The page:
Who Pays the Cost of COVID-19 Capital?

5/20/2020

Jerome Powell, chairman of the Federal Reserve, and Steven Mnuchin, secretary of the Treasury, have injected, or will infuse, trillions of dollars into American business to save the economy. Will they socialize the downside and force future taxpayers to pay? Will the size of the total stimulus—$6 trillion and counting—be a drag on economic growth for the foreseeable future?


Who Should Pay?


Future generations should not be saddled with this debt. The shareholders of the revived firms should pay. This potential capital infusion is similar to a rights offering, where shares are issued to fund a business. 



Neither the Fed not the Treasury should own shares or debt. Chairman Powell and Secretary Mnuchin should not nationalize the economy. They should not take board seats on behalf of the Fed and the Treasury and vote on strategy, capital allocation, or executive compensation. The government must neither dictate corporate governance standards such as adherence to ECG metrics nor determine budget or planning goals.



Sharing the Upside of a Bailout


The Fed and the Treasury should be paid in share options (or phantom options in privately held firms), the right to buy an agreed number of shares at a specified time. On the vesting date, if the price of the shares is higher than on the date the options are awarded, the Fed and the Treasury should buy and then sell—never own—but enjoy their piece of the wealth generated.



How should the number of options be determined? The Fed and Treasury should calculate the risk (Black Scholes in a normal environment) and account for dividend policy (so that dividends paid to shareholders do not reduce the value of the options).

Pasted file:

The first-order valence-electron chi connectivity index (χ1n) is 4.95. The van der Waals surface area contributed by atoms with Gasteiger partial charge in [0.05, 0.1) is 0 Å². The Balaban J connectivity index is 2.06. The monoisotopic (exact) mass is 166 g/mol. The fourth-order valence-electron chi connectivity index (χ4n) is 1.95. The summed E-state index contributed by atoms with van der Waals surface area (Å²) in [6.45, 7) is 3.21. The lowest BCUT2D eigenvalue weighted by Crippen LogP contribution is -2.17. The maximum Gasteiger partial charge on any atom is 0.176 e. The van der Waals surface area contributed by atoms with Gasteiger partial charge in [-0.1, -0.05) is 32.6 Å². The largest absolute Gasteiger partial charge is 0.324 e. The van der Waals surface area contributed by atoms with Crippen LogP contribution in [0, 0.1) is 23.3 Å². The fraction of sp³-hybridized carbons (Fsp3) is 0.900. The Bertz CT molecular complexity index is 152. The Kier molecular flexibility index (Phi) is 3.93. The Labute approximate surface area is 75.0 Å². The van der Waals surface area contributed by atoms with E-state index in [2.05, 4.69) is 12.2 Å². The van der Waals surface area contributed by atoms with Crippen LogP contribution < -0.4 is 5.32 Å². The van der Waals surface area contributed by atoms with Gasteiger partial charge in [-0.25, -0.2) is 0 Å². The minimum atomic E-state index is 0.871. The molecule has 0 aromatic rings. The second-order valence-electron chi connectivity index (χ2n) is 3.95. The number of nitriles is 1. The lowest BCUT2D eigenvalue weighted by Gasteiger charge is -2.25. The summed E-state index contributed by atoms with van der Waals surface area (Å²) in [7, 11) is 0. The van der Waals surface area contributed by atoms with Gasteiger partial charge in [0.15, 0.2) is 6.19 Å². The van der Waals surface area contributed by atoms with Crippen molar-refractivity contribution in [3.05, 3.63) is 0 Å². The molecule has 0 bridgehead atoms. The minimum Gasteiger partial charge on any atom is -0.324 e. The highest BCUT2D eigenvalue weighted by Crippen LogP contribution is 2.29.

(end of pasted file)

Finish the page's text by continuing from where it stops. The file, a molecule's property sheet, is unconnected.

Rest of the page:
On what date should these options be awarded? It should be the date that the deal closes or retroactively was closed.



On what date should the options vest? For each firm, it should be the day that its shares return to the pre-crisis price. Thus, if all the firms participating in the program, on average, return to their previous market high within a short period, the government should more than double (and possibly triple or quadruple) its investment.



Why is this good for American business? Why should existing shareholders agree to such a deal that looks so potentially lucrative for the Treasury?



Why Shareholders Should Agree


It is cheaper and faster than issuing equity. It is less risky, cheaper (no interest), and easier than issuing distressed debt. And, it will lower their cost of capital (including equity) in two ways. 



If taxpayers feel that the program is fair and lucrative on the upside, they will be in favor of bailouts for business in future recessions, thus reducing tail risk (bankruptcy risk due to exogenous factors) to shareholders and bondholders. If the total cash to the Treasury reduces government borrowings, future government bond yields will be lower due to lower inflation risk, and thus the cost of capital for all businesses operating in the United States will be lower. And, it reduces the risk that buying corporate debt and government debt becomes Fed policy, a backdoor and apparently inexpensive way to save “strategic” firms and to pay for social policy. 



The View from Main Street


It is vital that such a process be transparent. Government must not look pro-business versus pro-citizen whilst unemployment demoralizes so many. Citizens must see that they—not just corporate executives—will benefit from a bailout. The Fed and the Treasury cannot be seen as choosing favorites or offering better deals to some. Objectivity will bring trust. Accountability will dispel a populist backlash. 



The cost of COVID-19 is colossal. The cost of the capital provided to companies to remain going concerns must be paid by them. Citizens must view the process as fair. The Fed and the Treasury have the responsibility to creatively price the capital so ultimately it is the taxpayers who see themselves as the ones rewarded.




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